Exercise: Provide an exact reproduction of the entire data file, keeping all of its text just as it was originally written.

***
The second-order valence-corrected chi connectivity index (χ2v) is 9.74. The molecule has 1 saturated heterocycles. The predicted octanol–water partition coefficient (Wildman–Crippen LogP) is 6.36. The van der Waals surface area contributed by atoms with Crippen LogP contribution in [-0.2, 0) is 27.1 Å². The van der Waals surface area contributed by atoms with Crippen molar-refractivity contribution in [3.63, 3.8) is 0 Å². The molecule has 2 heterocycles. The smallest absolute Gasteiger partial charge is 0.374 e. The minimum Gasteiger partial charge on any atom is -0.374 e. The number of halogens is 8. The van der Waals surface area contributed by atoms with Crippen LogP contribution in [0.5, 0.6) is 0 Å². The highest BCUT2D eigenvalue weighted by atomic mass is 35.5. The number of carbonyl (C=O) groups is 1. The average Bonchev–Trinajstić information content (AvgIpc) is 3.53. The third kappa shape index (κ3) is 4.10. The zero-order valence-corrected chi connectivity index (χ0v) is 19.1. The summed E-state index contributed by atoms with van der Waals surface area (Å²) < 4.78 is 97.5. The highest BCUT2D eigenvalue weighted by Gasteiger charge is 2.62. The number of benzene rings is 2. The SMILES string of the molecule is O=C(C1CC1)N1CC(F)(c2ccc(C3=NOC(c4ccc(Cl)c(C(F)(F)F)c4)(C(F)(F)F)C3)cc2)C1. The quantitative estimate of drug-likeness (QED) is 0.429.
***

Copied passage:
The second-order valence-corrected chi connectivity index (χ2v) is 9.74. The molecule has 1 saturated heterocycles. The predicted octanol–water partition coefficient (Wildman–Crippen LogP) is 6.36. The van der Waals surface area contributed by atoms with Crippen LogP contribution in [-0.2, 0) is 27.1 Å². The van der Waals surface area contributed by atoms with Crippen molar-refractivity contribution in [3.63, 3.8) is 0 Å². The molecule has 2 heterocycles. The smallest absolute Gasteiger partial charge is 0.374 e. The minimum Gasteiger partial charge on any atom is -0.374 e. The number of halogens is 8. The van der Waals surface area contributed by atoms with Crippen LogP contribution in [0.5, 0.6) is 0 Å². The highest BCUT2D eigenvalue weighted by atomic mass is 35.5. The number of carbonyl (C=O) groups is 1. The average Bonchev–Trinajstić information content (AvgIpc) is 3.53. The third kappa shape index (κ3) is 4.10. The zero-order valence-corrected chi connectivity index (χ0v) is 19.1. The summed E-state index contributed by atoms with van der Waals surface area (Å²) < 4.78 is 97.5. The highest BCUT2D eigenvalue weighted by Gasteiger charge is 2.62. The number of benzene rings is 2. The SMILES string of the molecule is O=C(C1CC1)N1CC(F)(c2ccc(C3=NOC(c4ccc(Cl)c(C(F)(F)F)c4)(C(F)(F)F)C3)cc2)C1. The quantitative estimate of drug-likeness (QED) is 0.429.